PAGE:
Planespotters Are a Dedicated Tribe Apart

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Aviation geeks (more punchily known as avgeeks) are of course folks who are obsessed with aircraft – commercial, military, and otherwise – and who can to a greater or lesser extent quote you chapter and verse on many aspects of mechanical flight, especially when it comes to commercial airlines.  

 

l2f-dec-21-pic-avgeek-planespotting-mccarran-airport-spotters-wikipedia-1.jpg?profile=originalTomás del Coro

 

And then there there’s a subset of avgeeks who not only follow the industry avidly but who also spend as much of their free time as possible “on the hunt,” hunkered down for hours around airports watching and usually photographing commercial airliners taking off and landing; in fact, not a few planespotters have been known to plan their own travel to include visits to airports away from home. They tend to make themselves experts on distinguishing characteristics such as fuselage liveries (paint schemes, designs, and logos) as well as aircraft names and registration numbers; many can even discern types of aircraft according to the sounds of their engines.  

 

l2f-dec-21-pic-avgeek-planespotting-iberia-airbus-350-ascent.jpg?profile=original Iberia/Airbus//P. Pigeyre

 

Planespotting is said to have begun during World War II, when Britain's Royal Observer Corps trained and encouraged civilians to identify and report Nazi aircraft. With today’s uniquely dedicated breed, of course, it’s a hobby, and one bordering on the obsessive for some. To capture their airborne booty, spotters invest in high-end DSLR cameras rather than relying on camera phones; communicate with each other via walkie-talkie; and are prepared to patiently endure long waiting periods enduring the heat and bugs of summer as well as the freezing temperatures of winter. They systematically scope out various locations around airports to get the best shots possible, and a number of airports, especially in Europe, even have designated spotting zones (though a handful, like Dubai’s, prohibit it and another handful require planespotters to apply for approval and get an ID card, such as Charles de Gaulle in Paris).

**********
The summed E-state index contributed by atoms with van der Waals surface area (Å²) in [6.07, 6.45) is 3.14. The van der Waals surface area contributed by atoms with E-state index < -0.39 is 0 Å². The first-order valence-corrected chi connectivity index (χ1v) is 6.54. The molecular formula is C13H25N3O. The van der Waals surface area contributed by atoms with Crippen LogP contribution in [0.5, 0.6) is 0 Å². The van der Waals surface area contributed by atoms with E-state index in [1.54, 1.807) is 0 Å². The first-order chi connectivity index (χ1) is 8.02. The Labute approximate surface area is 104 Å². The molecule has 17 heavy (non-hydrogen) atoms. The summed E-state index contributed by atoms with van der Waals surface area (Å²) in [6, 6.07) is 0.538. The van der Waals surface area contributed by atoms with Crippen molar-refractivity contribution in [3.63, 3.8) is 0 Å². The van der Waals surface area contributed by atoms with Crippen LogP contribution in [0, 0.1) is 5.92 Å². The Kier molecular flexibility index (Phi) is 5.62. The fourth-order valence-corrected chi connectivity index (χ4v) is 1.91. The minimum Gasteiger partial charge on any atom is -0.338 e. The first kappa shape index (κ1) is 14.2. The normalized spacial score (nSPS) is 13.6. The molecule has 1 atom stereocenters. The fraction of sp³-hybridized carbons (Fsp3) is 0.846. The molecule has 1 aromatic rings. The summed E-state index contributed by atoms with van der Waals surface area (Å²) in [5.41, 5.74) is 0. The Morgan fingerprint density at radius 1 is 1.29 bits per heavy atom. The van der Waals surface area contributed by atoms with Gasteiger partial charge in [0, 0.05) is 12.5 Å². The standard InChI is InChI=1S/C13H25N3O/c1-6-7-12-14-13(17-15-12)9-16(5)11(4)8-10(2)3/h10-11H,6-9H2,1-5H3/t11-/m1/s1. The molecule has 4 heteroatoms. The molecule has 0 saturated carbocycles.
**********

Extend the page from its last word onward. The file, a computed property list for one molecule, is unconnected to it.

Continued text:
l2f-dec-21-pic-avgeek-planespotting-madrid-barajas-airport-map.jpg?profile=original MadridSpotting.blogspot.com

 

A few spotters even share their favourite areas in online guides such as this one to John F. Kennedy Airport in New York City and this one, to Madrid’s Barajas Airport (above; it’s in Spanish but has a widget to translate into English, and even offers details such as runway layouts, best spotting conditions, and lighting conditions for different times of day).  

 

l2f-dec-21-pic-avgeek-planespotting-flightradar24-screenshot.png?profile=originalFlightRadar24

 

Some planespotters may go so far as to invest in equipment such as ADS-B (Automatic Dependent Surveillance-Broadcast) decoders as well as monitor dedicated websites to track aircraft movements, such as AirNav SystemsRadarBox and the SBS series from Kinetic Avionics. To that end, too, they make use of websites/apps such as FlightRadar24 (above) and Flightaware, which supply arrival and departure schedules as well as track the locations of aircraft which have their transponders on, and Live ATC is a website and app which lets users listen in on air-traffic controllers in real time.  

 

 

For more on this remarkable and very singular hobby, check out websites such as Planespotters.net, Spotterguide.net, and Jetphotos.com. And please let us know in the comments: are you a spotter? Why do you love it so much? And if you’re not, does this intrigue you? Why or why not?